Chasse to the left. Throw R leg out to the front, then swing it back in front of L leg. Launch forward on to RF with arms outstretched (2 beats). ("Awaaaaay we go").
Step L, Step back R to place.
Birdland (6.5 bars)
Totally freeform. Walk around doing various bird impressions as you wish.
Two Up, Two Back, Double Cross and Freeze (4.5 bars)
Chasse to the left and right. Walk forward crossing free leg in front (2 beats per step). Freeze.
by kind courtesy of GoShagging.com and Mike Rink
'"Milk a cow" with your hands from a crouched position, swaying from the hips. Keep the rhythm, moving slowly
up and down, occasionally lifting one foot up high. The Stricken Chicken - Don't wait for Oktoberfest. Bend your
arms so that both elbows stick out at a 90-degree angle. Flap your arms like wings while squeezing your knees
together and strutting around. It only sounds silly, it looks cool!
Count: A simple 1 - 2, 1 - 2, step-tap, step-tap.
Hands: Crossed in front of you at waist level.
1. Step to the right, swinging hands out and bending way over from the waist.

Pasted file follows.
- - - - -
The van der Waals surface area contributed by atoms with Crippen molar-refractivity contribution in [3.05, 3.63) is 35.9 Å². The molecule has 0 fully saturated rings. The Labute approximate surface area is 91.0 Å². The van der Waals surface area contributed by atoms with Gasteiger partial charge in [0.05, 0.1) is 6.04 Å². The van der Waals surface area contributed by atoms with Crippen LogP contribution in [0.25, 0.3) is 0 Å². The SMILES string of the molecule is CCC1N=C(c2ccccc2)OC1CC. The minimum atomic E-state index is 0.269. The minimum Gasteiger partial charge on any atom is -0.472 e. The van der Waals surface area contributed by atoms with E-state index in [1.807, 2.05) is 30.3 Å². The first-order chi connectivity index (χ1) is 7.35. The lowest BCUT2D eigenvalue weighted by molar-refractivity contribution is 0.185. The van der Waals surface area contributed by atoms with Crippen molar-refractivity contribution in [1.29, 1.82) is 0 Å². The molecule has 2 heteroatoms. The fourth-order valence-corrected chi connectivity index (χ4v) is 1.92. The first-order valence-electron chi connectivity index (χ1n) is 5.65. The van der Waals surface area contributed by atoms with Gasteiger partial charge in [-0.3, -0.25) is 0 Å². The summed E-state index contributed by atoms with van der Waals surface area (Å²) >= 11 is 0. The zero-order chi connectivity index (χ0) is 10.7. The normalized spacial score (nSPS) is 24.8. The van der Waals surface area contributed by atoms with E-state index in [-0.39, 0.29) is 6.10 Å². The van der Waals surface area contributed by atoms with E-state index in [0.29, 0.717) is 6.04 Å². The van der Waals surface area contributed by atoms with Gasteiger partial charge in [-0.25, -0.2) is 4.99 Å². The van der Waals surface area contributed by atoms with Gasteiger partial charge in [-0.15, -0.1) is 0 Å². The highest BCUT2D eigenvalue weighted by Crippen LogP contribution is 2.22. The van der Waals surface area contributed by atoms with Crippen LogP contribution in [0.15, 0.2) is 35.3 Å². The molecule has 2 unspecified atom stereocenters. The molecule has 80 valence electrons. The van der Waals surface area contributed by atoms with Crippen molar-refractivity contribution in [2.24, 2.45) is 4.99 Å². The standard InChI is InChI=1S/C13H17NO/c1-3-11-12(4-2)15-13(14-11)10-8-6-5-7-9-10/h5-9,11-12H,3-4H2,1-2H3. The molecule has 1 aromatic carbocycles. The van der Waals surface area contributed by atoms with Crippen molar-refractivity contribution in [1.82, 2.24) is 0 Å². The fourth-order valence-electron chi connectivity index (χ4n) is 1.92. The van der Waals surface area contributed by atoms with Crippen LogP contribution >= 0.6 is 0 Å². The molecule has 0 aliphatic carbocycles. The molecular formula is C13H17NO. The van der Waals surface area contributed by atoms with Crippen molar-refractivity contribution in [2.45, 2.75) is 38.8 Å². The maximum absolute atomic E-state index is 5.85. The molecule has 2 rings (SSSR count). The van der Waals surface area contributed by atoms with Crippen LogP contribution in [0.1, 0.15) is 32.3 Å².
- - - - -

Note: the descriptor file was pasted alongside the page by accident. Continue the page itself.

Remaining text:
2. Bring your left foot in back of the right in a tap, bending your knees and shifting
your body weight backward. Your hands come back in front of you, crossed.
Repeat to the left side:
1. Step to the left, swinging hands out and bending way over from the waist.
2. Bring your right foot in back of the left in a tap, bending your knees and shifting
your body weight backward. Your hands come back in front of you, crossed.
Variation 1: (also see below)
Hands can be as if you were rowing a boat - push forward on the oars when you're bending forward on the first
count. Pull backwards on the oars - until your hands are stretched out behind you - on the second (tap) count.
Hands can be used as if climbing a rope.
Frug Variation for use with The Ska:
You can go nicely from The Ska into The Frug, moving your right foot forward, putting your weight on your right
and keeping the rhythm with your knee.
Then..... Washing clothes:
Best done to a four count. The left hand is holding a washboard and the right is scrubbing. When you shift your
weight to your left leg and keep time with your right knee, let your right hand hold the washboard and your left